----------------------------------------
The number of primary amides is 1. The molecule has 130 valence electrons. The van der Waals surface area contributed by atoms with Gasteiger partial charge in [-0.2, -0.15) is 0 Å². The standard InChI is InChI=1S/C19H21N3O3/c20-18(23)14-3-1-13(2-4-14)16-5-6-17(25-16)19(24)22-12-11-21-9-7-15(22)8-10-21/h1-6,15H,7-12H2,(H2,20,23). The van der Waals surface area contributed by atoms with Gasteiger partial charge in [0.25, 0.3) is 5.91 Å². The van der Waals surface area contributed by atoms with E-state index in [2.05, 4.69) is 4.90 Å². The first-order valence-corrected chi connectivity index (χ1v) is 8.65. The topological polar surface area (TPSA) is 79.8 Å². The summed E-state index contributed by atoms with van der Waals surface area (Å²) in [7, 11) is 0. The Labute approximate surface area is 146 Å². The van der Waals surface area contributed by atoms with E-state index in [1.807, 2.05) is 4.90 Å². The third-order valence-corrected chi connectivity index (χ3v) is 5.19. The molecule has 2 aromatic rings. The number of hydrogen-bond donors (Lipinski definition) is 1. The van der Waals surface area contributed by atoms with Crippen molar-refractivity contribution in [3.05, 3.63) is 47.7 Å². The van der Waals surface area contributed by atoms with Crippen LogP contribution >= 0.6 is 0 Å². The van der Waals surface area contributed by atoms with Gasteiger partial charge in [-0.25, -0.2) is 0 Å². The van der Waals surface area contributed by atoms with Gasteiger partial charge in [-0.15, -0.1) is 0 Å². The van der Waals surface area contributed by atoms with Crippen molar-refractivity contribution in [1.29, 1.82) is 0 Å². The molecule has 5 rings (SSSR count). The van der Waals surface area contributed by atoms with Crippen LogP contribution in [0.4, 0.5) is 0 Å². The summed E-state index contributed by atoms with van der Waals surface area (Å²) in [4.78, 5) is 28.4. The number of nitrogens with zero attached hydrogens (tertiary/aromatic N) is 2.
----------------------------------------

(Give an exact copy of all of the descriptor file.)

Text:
The number of primary amides is 1. The molecule has 130 valence electrons. The van der Waals surface area contributed by atoms with Gasteiger partial charge in [-0.2, -0.15) is 0 Å². The standard InChI is InChI=1S/C19H21N3O3/c20-18(23)14-3-1-13(2-4-14)16-5-6-17(25-16)19(24)22-12-11-21-9-7-15(22)8-10-21/h1-6,15H,7-12H2,(H2,20,23). The van der Waals surface area contributed by atoms with Gasteiger partial charge in [0.25, 0.3) is 5.91 Å². The van der Waals surface area contributed by atoms with E-state index in [2.05, 4.69) is 4.90 Å². The first-order valence-corrected chi connectivity index (χ1v) is 8.65. The topological polar surface area (TPSA) is 79.8 Å². The summed E-state index contributed by atoms with van der Waals surface area (Å²) in [7, 11) is 0. The Labute approximate surface area is 146 Å². The van der Waals surface area contributed by atoms with E-state index in [1.807, 2.05) is 4.90 Å². The third-order valence-corrected chi connectivity index (χ3v) is 5.19. The molecule has 2 aromatic rings. The number of hydrogen-bond donors (Lipinski definition) is 1. The van der Waals surface area contributed by atoms with Crippen molar-refractivity contribution in [3.05, 3.63) is 47.7 Å². The van der Waals surface area contributed by atoms with Crippen LogP contribution >= 0.6 is 0 Å². The van der Waals surface area contributed by atoms with Gasteiger partial charge in [-0.25, -0.2) is 0 Å². The van der Waals surface area contributed by atoms with Gasteiger partial charge in [-0.15, -0.1) is 0 Å². The van der Waals surface area contributed by atoms with Crippen molar-refractivity contribution in [1.29, 1.82) is 0 Å². The molecule has 5 rings (SSSR count). The van der Waals surface area contributed by atoms with Crippen LogP contribution in [0.4, 0.5) is 0 Å². The summed E-state index contributed by atoms with van der Waals surface area (Å²) in [4.78, 5) is 28.4. The number of nitrogens with zero attached hydrogens (tertiary/aromatic N) is 2.